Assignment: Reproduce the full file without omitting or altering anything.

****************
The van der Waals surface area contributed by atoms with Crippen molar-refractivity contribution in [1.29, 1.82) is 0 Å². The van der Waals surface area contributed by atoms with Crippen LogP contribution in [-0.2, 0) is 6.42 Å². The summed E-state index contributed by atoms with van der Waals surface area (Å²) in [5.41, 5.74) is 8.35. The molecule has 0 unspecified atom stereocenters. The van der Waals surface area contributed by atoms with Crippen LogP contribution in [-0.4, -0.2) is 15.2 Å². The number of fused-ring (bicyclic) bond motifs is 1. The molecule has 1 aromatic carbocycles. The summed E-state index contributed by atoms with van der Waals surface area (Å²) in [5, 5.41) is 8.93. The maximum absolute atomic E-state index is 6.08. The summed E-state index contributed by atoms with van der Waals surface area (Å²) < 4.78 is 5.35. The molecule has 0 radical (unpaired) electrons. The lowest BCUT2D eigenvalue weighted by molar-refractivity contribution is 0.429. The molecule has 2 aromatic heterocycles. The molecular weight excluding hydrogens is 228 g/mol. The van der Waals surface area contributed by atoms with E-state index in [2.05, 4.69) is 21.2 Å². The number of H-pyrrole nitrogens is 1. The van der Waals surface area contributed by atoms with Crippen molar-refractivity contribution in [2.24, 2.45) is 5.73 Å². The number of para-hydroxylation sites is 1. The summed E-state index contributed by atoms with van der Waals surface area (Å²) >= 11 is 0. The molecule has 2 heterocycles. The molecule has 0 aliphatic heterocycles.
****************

The van der Waals surface area contributed by atoms with Crippen molar-refractivity contribution in [1.29, 1.82) is 0 Å². The van der Waals surface area contributed by atoms with Crippen LogP contribution in [-0.2, 0) is 6.42 Å². The summed E-state index contributed by atoms with van der Waals surface area (Å²) in [5.41, 5.74) is 8.35. The molecule has 0 unspecified atom stereocenters. The van der Waals surface area contributed by atoms with Crippen LogP contribution in [-0.4, -0.2) is 15.2 Å². The number of fused-ring (bicyclic) bond motifs is 1. The molecule has 1 aromatic carbocycles. The summed E-state index contributed by atoms with van der Waals surface area (Å²) in [5, 5.41) is 8.93. The maximum absolute atomic E-state index is 6.08. The summed E-state index contributed by atoms with van der Waals surface area (Å²) < 4.78 is 5.35. The molecule has 0 radical (unpaired) electrons. The lowest BCUT2D eigenvalue weighted by molar-refractivity contribution is 0.429. The molecule has 2 aromatic heterocycles. The molecular weight excluding hydrogens is 228 g/mol. The van der Waals surface area contributed by atoms with E-state index in [2.05, 4.69) is 21.2 Å². The number of H-pyrrole nitrogens is 1. The van der Waals surface area contributed by atoms with Crippen molar-refractivity contribution in [2.24, 2.45) is 5.73 Å². The number of para-hydroxylation sites is 1. The summed E-state index contributed by atoms with van der Waals surface area (Å²) >= 11 is 0. The molecule has 2 heterocycles. The molecule has 0 aliphatic heterocycles.